Paul Andersen: Fair Game
November 8, 2010
Elections tell a lot about our culture, and judging from the midterms, ours is all about the economy. Republican winners were pro-business, unseating the more socially minded Democrats. The big losers in this election were members of neither party. The big losers were the global ecosystems that we depend upon for air, water, food, prosperity, and life itself.
The prevailing mandate in the midterms was the status quo, business-as-usual consumerism. The Tea Party failed to make its feared sweep, so the Republicans and Democrats remain mixed in the congealing porridge of Fedlock. Meanwhile, the nature coalition didn’t even make it to the debate podium.
Candidates for the Green Party of the United States are routinely excluded from serious political debates. On Oct. 12, Green Party gubernatorial candidate Laura Wells was arrested in California as she was attempting to legally enter – with a ticket – the governor’s debate at Dominican University.
“Private security arrested Ms. Wells, handcuffed her and held her against her will until San Rafael police intervened. With green gags covering their mouths, protesters from the Green Party of California picketed the governor debate here Tuesday – upset that although billed as an ‘eco debate,’ the affair unfairly excluded ballot-qualified Green Party candidate Wells.”
American elections are focused on the mechanics of industry, the instruments of finance, the networks of commerce, the creation of jobs, the policies of taxation. Nature has little impact on how this nation works. By nature I mean sustainability in the macrocosm and lifestyle choices in the microcosm – moot points on the American political landscape.
The glaring omission to the American political dialogue is that all human endeavors are dependent upon the dynamics of the biosphere. If we wish to have sustainable institutions and healthy enterprises, they must fit harmoniously within the processes of the living Earth.
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The ideology of industrialization, which is what triumphed on Tuesday and is manifest in our two-party system, assumes that modern society exists above nature and should rightly use and despoil the rest of the natural world. Any loss to ecosystems is merely an “externality” that can be solved by a technological fix.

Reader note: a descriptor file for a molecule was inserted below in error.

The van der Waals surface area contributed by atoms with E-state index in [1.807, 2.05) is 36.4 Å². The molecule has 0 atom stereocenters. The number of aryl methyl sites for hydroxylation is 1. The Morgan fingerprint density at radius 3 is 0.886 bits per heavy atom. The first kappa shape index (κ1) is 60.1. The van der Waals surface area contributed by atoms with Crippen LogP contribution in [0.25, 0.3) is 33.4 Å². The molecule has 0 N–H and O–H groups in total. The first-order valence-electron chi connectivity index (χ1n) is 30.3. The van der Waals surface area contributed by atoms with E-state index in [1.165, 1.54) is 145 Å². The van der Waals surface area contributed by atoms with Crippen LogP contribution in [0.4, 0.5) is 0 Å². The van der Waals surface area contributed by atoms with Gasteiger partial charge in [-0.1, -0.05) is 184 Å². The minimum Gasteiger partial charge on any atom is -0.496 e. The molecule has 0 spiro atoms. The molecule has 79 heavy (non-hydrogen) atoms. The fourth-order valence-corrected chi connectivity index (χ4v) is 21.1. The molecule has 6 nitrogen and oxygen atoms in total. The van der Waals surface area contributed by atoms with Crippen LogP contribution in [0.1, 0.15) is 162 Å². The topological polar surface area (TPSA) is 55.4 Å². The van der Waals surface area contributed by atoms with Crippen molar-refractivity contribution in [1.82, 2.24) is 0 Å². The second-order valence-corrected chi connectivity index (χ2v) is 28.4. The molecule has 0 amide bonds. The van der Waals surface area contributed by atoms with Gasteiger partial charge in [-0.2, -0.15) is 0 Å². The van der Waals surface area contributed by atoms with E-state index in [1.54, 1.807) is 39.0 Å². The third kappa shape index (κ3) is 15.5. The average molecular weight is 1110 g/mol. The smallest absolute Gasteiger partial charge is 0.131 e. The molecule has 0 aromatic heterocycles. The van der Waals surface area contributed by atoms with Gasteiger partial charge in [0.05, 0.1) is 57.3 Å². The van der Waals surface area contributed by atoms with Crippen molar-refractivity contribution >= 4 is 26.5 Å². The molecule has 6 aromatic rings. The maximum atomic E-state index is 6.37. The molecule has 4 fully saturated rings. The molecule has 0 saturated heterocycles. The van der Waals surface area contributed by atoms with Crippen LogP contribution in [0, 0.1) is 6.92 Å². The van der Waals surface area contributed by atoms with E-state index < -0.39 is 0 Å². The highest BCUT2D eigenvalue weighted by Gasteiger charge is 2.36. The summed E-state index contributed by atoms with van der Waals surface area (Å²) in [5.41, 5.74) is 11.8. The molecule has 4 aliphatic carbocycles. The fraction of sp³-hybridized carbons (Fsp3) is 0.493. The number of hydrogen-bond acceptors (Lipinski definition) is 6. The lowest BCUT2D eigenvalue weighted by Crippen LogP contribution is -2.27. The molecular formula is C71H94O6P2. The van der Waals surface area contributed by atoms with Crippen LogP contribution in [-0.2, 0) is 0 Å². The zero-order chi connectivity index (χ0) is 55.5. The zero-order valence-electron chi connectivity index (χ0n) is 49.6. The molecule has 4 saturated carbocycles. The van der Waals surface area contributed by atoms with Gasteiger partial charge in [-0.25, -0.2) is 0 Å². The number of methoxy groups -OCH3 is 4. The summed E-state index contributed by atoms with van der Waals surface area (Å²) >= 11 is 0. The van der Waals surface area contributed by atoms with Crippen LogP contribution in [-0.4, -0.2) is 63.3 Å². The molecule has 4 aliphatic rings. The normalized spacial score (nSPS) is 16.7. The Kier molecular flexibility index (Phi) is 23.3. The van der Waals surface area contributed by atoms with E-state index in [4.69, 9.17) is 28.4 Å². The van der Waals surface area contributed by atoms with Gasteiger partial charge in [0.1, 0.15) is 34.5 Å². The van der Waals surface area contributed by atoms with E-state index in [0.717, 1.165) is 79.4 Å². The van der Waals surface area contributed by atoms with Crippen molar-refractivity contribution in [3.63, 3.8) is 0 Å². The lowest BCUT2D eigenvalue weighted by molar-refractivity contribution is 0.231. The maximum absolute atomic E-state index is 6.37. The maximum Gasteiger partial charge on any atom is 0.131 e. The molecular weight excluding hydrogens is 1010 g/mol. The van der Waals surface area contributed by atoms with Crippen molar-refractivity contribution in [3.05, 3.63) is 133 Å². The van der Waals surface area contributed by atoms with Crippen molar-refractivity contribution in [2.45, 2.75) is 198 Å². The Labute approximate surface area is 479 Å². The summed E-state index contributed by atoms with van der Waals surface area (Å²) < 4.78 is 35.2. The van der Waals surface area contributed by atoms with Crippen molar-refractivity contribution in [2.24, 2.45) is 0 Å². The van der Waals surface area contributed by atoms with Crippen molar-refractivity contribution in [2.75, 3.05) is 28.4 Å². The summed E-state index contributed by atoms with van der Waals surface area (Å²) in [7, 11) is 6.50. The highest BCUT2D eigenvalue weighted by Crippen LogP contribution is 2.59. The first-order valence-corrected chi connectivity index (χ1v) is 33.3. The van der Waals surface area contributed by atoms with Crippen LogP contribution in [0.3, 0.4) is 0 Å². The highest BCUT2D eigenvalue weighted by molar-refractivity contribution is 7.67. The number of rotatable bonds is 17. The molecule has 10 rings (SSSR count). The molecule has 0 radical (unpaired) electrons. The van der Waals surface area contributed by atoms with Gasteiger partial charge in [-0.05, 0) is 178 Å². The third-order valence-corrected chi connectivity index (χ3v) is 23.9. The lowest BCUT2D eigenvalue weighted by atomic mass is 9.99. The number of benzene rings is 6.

The Green Party promotes a “holistic, ecological outlook that recognizes the interconnection of all life and social processes, and that neither social nor environmental problems can be solved in isolation from each other.”
This is exactly the finding of a recent United Nations study assessing the loss of natural capital due to human activities. “Governments and businesses need an overhaul of policies and strategies to respond to the rapid loss of nature’s riches, worth trillions of dollars but long taken for granted.”
The U.N. warns that “damage to natural capital, including forests, wetlands and grasslands, is valued at $2-4.5 trillion annually, but that nature’s ledger sheet is not included in economic data such as GDP, nor in corporate accounts. That ‘invisibility’ needs to change so steps can be taken to save ecosystems that are a vital source of food, water and income.”
Concerns over biodiversity and ecosystem health are not even on the political radar in mainstream America. Ours is a material culture that cares only about what the economy can provide in creature comforts and entertainments. Such a narrow approach ignores the natural systems that underwrite it all because there is no economic lens to reflect it.
Examples from the U.N.: Halving deforestation rates by 2030 would cut damage from climate change estimated at more than $3.7 trillion. In Switzerland, healthy bee colonies ensure yearly agricultural production worth $213 million through pollination. Thirty million people are reliant on reef-based resources for food production, incomes and livelihoods.
“Development and biodiversity cannot be seen as competing choices,” urges the U.N. Yet biodiversity is never on the evening news, and you won’t hear it mentioned on talk radio. Now that we’ve had a Republican resurgence, climate change will not even be on the table as a congressional issue.
Nature lost big in the midterms, a loss that will be calculated by future generations on the ledger sheet of life.